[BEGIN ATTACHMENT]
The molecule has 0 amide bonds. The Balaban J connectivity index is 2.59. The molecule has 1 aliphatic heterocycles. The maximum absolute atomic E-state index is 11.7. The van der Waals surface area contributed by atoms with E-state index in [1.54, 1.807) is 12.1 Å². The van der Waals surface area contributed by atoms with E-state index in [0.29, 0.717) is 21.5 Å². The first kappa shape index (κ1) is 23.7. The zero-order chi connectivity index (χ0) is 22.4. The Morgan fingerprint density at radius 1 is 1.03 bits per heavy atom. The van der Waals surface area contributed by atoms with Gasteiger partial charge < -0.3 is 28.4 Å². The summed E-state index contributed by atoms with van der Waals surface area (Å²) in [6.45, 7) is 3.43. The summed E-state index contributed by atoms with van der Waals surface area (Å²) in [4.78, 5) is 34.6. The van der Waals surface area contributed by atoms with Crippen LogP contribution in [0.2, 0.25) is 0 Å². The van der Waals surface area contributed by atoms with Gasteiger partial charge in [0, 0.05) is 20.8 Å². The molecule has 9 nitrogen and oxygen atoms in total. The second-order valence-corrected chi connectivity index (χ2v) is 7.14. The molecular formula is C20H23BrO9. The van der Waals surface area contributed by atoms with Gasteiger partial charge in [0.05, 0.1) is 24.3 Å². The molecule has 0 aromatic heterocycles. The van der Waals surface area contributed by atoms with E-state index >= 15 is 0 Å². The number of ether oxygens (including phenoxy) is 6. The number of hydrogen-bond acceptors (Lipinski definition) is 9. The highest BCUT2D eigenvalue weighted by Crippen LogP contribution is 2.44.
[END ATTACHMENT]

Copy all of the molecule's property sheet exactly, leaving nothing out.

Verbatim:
The molecule has 0 amide bonds. The Balaban J connectivity index is 2.59. The molecule has 1 aliphatic heterocycles. The maximum absolute atomic E-state index is 11.7. The van der Waals surface area contributed by atoms with E-state index in [1.54, 1.807) is 12.1 Å². The van der Waals surface area contributed by atoms with E-state index in [0.29, 0.717) is 21.5 Å². The first kappa shape index (κ1) is 23.7. The zero-order chi connectivity index (χ0) is 22.4. The Morgan fingerprint density at radius 1 is 1.03 bits per heavy atom. The van der Waals surface area contributed by atoms with Gasteiger partial charge < -0.3 is 28.4 Å². The summed E-state index contributed by atoms with van der Waals surface area (Å²) in [6.45, 7) is 3.43. The summed E-state index contributed by atoms with van der Waals surface area (Å²) in [4.78, 5) is 34.6. The van der Waals surface area contributed by atoms with Crippen LogP contribution in [0.2, 0.25) is 0 Å². The van der Waals surface area contributed by atoms with Gasteiger partial charge in [0, 0.05) is 20.8 Å². The molecule has 9 nitrogen and oxygen atoms in total. The second-order valence-corrected chi connectivity index (χ2v) is 7.14. The molecular formula is C20H23BrO9. The van der Waals surface area contributed by atoms with Gasteiger partial charge in [0.05, 0.1) is 24.3 Å². The molecule has 0 aromatic heterocycles. The van der Waals surface area contributed by atoms with E-state index >= 15 is 0 Å². The number of ether oxygens (including phenoxy) is 6. The number of hydrogen-bond acceptors (Lipinski definition) is 9. The highest BCUT2D eigenvalue weighted by Crippen LogP contribution is 2.44.